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Pin backs - To show or not to show


#1

When photographing your jewelry, how do you handle the visibility of
a pin back in open areas of a piece? I take my photos with the piece
sitting on non-reflective glass with the background about 1.5"
behind the glass, so sticking the pin back through fabric is usually
not an option.

Do you leave it in the photo? Use Photoshop to airbrush it out?

I’m torn on this one! I think I’m finding that leaving it in becomes
a visual distraction, but may just be second-guessing myself.

Thanks for your input!

Karen Goeller
@Karen_Goeller


#2
When photographing your jewelry, how do you handle the visibility
of a pin back in open areas of a piece? 

Personally, I would not leave it in the photo. I saw one just this
week in a magazine,and I thought it looked bad. I would photoshop it
out or photograph the piece before installing the pin back, if for
slides.

M’lou


#3
When photographing your jewelry, how do you handle the visibility
of a pin back in open areas of a piece? 

Hi Karen, I get the brooches photographed before putting the pins on

cheers,
Christine in Sth Aust


#4

Usually I just leave them in unless it is detracting from the
design, for example if the piece is pierced and the pin is going
right across

the back of the design in that case I have darkened the pin (a-la
photoshop) so that it fades into the background just a bit I like to
think that you wouldn’t notice unless I told you

Aimee Kennedy
www.fineandgood.com


#5
When photographing your jewelry, how do you handle the visibility
of a pin back in open areas of a piece? 

One solution is to cut a piece of tubing that blends with the
background and slide it over the pin. This could be silver with
black patina, or a cocktail straw with paint, or something else…

HTH
Noel


#6

Hi Karen,

When photographing your jewelry, how do you handle the visibility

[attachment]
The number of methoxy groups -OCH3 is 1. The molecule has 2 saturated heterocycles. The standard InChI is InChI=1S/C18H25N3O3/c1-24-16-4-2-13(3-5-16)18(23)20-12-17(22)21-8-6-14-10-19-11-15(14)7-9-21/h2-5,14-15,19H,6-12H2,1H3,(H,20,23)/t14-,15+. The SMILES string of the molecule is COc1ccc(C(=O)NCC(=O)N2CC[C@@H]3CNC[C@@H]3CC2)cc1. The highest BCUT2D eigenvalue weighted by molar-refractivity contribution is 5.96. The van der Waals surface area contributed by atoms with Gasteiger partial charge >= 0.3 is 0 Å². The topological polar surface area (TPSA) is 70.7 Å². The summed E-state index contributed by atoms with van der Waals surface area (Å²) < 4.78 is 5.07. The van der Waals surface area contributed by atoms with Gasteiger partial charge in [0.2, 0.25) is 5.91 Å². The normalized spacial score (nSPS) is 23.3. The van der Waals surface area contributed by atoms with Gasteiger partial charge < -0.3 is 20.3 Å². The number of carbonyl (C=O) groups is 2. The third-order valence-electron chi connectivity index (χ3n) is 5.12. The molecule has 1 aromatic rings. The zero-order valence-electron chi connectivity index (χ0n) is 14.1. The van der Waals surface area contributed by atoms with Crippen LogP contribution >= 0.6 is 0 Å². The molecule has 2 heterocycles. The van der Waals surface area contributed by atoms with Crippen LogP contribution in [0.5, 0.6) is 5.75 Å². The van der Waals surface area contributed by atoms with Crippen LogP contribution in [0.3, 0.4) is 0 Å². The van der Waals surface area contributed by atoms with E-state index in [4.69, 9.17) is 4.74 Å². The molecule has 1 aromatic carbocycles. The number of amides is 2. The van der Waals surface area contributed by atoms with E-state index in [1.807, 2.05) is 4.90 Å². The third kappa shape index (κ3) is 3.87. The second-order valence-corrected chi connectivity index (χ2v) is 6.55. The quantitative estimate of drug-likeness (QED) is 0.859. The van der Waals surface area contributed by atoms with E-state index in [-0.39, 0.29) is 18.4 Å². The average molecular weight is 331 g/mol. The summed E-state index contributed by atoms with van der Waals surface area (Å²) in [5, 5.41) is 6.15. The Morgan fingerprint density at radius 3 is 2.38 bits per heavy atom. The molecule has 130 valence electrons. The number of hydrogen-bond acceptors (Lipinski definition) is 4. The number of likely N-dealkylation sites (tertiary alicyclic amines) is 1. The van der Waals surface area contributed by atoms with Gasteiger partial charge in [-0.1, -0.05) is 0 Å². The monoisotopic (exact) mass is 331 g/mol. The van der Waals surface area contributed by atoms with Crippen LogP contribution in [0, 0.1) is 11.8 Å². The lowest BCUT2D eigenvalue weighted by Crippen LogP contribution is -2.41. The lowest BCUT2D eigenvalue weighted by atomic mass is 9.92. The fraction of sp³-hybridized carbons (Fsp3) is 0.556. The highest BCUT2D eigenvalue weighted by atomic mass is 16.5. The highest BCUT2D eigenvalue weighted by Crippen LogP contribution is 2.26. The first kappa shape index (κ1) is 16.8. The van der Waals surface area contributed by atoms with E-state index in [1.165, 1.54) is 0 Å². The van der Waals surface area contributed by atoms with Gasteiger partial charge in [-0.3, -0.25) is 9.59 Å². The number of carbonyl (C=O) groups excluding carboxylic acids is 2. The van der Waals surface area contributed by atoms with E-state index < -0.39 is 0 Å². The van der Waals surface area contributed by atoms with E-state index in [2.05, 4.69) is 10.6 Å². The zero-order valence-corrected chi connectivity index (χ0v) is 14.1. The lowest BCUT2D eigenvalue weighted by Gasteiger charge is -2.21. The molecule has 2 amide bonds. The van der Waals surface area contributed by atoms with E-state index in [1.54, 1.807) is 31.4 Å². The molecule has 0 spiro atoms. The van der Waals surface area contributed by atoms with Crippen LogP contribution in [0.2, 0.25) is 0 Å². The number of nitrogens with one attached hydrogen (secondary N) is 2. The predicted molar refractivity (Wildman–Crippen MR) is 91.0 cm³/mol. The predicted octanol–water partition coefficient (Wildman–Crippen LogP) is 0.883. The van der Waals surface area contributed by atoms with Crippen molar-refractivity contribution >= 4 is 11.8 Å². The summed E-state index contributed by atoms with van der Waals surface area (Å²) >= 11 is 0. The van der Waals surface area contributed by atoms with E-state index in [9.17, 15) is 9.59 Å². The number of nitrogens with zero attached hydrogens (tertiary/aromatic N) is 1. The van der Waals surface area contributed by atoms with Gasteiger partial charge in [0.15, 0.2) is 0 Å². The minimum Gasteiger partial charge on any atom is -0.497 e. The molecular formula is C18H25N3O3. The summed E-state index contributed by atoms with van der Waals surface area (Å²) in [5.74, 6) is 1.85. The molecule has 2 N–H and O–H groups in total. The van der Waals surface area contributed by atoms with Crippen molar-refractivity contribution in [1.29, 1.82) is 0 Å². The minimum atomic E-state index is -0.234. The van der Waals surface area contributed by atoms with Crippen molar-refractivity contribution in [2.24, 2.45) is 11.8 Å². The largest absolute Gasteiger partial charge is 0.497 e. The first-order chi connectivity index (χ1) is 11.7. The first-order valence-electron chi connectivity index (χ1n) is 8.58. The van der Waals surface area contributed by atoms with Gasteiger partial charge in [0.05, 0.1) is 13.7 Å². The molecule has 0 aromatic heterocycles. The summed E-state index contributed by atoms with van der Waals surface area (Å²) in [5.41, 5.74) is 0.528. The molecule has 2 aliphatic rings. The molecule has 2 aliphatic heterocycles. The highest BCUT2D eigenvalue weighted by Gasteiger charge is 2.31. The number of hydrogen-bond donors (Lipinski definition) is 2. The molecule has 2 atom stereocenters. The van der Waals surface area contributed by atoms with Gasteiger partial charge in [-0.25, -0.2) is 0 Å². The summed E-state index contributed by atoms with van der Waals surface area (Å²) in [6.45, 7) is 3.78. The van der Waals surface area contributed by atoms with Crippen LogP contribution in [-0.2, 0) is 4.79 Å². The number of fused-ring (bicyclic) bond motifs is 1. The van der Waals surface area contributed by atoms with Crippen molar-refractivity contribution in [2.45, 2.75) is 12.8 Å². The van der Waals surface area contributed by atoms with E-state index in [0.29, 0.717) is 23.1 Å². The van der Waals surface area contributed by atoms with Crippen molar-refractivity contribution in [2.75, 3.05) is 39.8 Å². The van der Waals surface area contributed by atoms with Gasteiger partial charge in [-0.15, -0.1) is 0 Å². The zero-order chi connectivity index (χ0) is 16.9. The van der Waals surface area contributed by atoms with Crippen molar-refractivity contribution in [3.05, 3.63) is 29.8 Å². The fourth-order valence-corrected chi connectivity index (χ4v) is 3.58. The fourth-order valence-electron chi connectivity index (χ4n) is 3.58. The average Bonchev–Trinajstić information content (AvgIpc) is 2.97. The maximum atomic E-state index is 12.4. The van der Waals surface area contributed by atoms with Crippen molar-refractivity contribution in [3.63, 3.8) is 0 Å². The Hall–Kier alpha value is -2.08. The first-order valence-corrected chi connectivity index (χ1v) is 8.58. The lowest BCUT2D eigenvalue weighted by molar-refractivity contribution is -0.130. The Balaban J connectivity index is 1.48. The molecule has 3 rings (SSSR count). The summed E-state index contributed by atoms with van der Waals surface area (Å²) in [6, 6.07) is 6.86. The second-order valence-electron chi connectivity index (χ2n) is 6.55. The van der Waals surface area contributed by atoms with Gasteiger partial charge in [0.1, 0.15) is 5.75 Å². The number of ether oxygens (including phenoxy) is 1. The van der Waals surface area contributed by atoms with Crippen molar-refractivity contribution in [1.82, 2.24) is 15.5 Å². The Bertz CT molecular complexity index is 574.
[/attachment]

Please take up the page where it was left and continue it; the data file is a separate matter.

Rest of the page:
of a pin back in open areas of a piece? 

I never allow a pin back to show in a photo and when I see images
that do, my eye is always drawn to the pin stem which looks like a
flaw. Even when the pin is positioned so that the stem acts as a prop
to hold the pin up, I find it obtrusive.

I shoot on cardboard, not glass, so I don’t have your problem. I
just poke a hole through the cardboard to accommodate the pin stem.
If I used your method, I would definitely get rid of the pin stem in
a graphics program.

Beth


#7

If it’s only the pin stem that is showing, don’t put it in until
after you’ve photographed the piece.


#8

Hi All;

If I have to photograph a pin, and the pin stem shows through the
design, what I do is shoot it on a sheet of gray paper (or other
colors for that matter), but I open the pin outward from the back of
the piece and stick it through the paper. Lighting gets a little
tricky, since shadows are hard to avoid because you’re right down on
the background. And you can always, if it’s a digital image, go into
a photo editing program and move a few pixels around to get rid of
the pin. I’ve also, with pins that have comercial pin assemblies,
simply shot images of the piece before I actually attach the pin.
Pinning it on fabric is usually not a good idea because you get a bit
too much about the fabric that distracts from the piece.

David L. Huffman


#9
Personally, I would not leave it in the photo. I saw one just this
week in a magazine,and I thought it looked bad. I would photoshop
it out or photograph the piece before installing the pin back, if
for slides. 

I think the answer lies in your intent. Did you envision your brooch
existing with the pinstem as part of the design?

I see my pieces as existing in 3 phases.

1 on the body or pinned to a garment
2. in the case, on display, etc.
3. as an image

These 3 phases can certainly vary, but unless the pinstem is a
purposeful element of the design, I take great pains to hide them.
This can be difficult on “open” type brooches. With my work, it also
depends on how significant a piece it is. Lower end or production
pieces I don’t usually photograph. They are made to be worn and not
to be out on display very long.

Hope that helps, Andy